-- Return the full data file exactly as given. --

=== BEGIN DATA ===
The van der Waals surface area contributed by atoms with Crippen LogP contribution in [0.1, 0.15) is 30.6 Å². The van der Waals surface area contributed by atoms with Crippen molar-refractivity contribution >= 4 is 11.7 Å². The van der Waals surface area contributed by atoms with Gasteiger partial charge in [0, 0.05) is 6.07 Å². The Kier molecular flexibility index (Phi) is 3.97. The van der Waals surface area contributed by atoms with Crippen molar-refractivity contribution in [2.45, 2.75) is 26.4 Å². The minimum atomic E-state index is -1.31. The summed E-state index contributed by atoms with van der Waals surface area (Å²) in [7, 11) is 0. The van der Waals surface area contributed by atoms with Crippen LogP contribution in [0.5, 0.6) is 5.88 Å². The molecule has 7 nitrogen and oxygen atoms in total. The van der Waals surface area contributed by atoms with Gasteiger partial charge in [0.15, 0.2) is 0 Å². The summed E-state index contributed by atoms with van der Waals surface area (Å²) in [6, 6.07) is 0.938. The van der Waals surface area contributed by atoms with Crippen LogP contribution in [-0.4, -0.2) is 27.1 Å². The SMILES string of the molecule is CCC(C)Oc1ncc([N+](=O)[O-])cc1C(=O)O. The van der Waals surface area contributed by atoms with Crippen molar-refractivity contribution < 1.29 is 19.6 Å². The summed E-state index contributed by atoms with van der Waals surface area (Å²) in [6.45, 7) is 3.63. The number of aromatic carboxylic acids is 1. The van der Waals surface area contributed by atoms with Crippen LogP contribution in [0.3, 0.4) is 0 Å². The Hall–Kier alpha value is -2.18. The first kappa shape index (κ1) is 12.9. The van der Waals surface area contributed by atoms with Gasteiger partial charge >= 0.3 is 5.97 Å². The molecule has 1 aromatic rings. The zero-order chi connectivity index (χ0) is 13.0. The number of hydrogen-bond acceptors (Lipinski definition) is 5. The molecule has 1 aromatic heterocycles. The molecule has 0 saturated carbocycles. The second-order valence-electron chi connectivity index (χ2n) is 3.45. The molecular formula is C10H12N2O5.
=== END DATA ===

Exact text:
The van der Waals surface area contributed by atoms with Crippen LogP contribution in [0.1, 0.15) is 30.6 Å². The van der Waals surface area contributed by atoms with Crippen molar-refractivity contribution >= 4 is 11.7 Å². The van der Waals surface area contributed by atoms with Gasteiger partial charge in [0, 0.05) is 6.07 Å². The Kier molecular flexibility index (Phi) is 3.97. The van der Waals surface area contributed by atoms with Crippen molar-refractivity contribution in [2.45, 2.75) is 26.4 Å². The minimum atomic E-state index is -1.31. The summed E-state index contributed by atoms with van der Waals surface area (Å²) in [7, 11) is 0. The van der Waals surface area contributed by atoms with Crippen LogP contribution in [0.5, 0.6) is 5.88 Å². The molecule has 7 nitrogen and oxygen atoms in total. The van der Waals surface area contributed by atoms with Gasteiger partial charge in [0.15, 0.2) is 0 Å². The summed E-state index contributed by atoms with van der Waals surface area (Å²) in [6, 6.07) is 0.938. The van der Waals surface area contributed by atoms with Crippen LogP contribution in [-0.4, -0.2) is 27.1 Å². The SMILES string of the molecule is CCC(C)Oc1ncc([N+](=O)[O-])cc1C(=O)O. The van der Waals surface area contributed by atoms with Crippen molar-refractivity contribution < 1.29 is 19.6 Å². The summed E-state index contributed by atoms with van der Waals surface area (Å²) in [6.45, 7) is 3.63. The number of aromatic carboxylic acids is 1. The van der Waals surface area contributed by atoms with Crippen LogP contribution in [0.3, 0.4) is 0 Å². The Hall–Kier alpha value is -2.18. The first kappa shape index (κ1) is 12.9. The van der Waals surface area contributed by atoms with Gasteiger partial charge >= 0.3 is 5.97 Å². The molecule has 1 aromatic rings. The zero-order chi connectivity index (χ0) is 13.0. The number of hydrogen-bond acceptors (Lipinski definition) is 5. The molecule has 1 aromatic heterocycles. The molecule has 0 saturated carbocycles. The second-order valence-electron chi connectivity index (χ2n) is 3.45. The molecular formula is C10H12N2O5.